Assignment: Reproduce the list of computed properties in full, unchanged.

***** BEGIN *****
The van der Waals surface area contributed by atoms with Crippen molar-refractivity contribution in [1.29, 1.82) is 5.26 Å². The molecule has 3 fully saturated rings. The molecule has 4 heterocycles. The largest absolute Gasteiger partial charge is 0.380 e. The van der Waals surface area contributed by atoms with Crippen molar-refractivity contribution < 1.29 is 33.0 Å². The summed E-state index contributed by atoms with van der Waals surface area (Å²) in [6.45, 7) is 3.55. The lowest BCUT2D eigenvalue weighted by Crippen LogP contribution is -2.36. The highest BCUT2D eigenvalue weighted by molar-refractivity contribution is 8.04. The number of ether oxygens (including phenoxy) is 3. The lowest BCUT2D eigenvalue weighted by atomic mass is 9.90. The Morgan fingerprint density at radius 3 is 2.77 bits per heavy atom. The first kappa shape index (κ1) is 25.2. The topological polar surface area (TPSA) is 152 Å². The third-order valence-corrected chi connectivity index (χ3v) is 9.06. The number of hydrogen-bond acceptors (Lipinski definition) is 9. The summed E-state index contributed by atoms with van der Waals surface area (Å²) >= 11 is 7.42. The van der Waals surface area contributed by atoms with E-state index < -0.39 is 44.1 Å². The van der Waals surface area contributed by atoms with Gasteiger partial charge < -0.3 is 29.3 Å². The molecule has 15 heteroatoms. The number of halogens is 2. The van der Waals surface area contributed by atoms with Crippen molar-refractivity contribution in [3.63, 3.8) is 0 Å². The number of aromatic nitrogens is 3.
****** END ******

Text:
The van der Waals surface area contributed by atoms with Crippen molar-refractivity contribution in [1.29, 1.82) is 5.26 Å². The molecule has 3 fully saturated rings. The molecule has 4 heterocycles. The largest absolute Gasteiger partial charge is 0.380 e. The van der Waals surface area contributed by atoms with Crippen molar-refractivity contribution < 1.29 is 33.0 Å². The summed E-state index contributed by atoms with van der Waals surface area (Å²) in [6.45, 7) is 3.55. The lowest BCUT2D eigenvalue weighted by Crippen LogP contribution is -2.36. The highest BCUT2D eigenvalue weighted by molar-refractivity contribution is 8.04. The number of ether oxygens (including phenoxy) is 3. The lowest BCUT2D eigenvalue weighted by atomic mass is 9.90. The Morgan fingerprint density at radius 3 is 2.77 bits per heavy atom. The first kappa shape index (κ1) is 25.2. The topological polar surface area (TPSA) is 152 Å². The third-order valence-corrected chi connectivity index (χ3v) is 9.06. The number of hydrogen-bond acceptors (Lipinski definition) is 9. The summed E-state index contributed by atoms with van der Waals surface area (Å²) >= 11 is 7.42. The van der Waals surface area contributed by atoms with E-state index < -0.39 is 44.1 Å². The van der Waals surface area contributed by atoms with Gasteiger partial charge < -0.3 is 29.3 Å². The molecule has 15 heteroatoms. The number of halogens is 2. The van der Waals surface area contributed by atoms with Crippen molar-refractivity contribution in [3.63, 3.8) is 0 Å². The number of aromatic nitrogens is 3.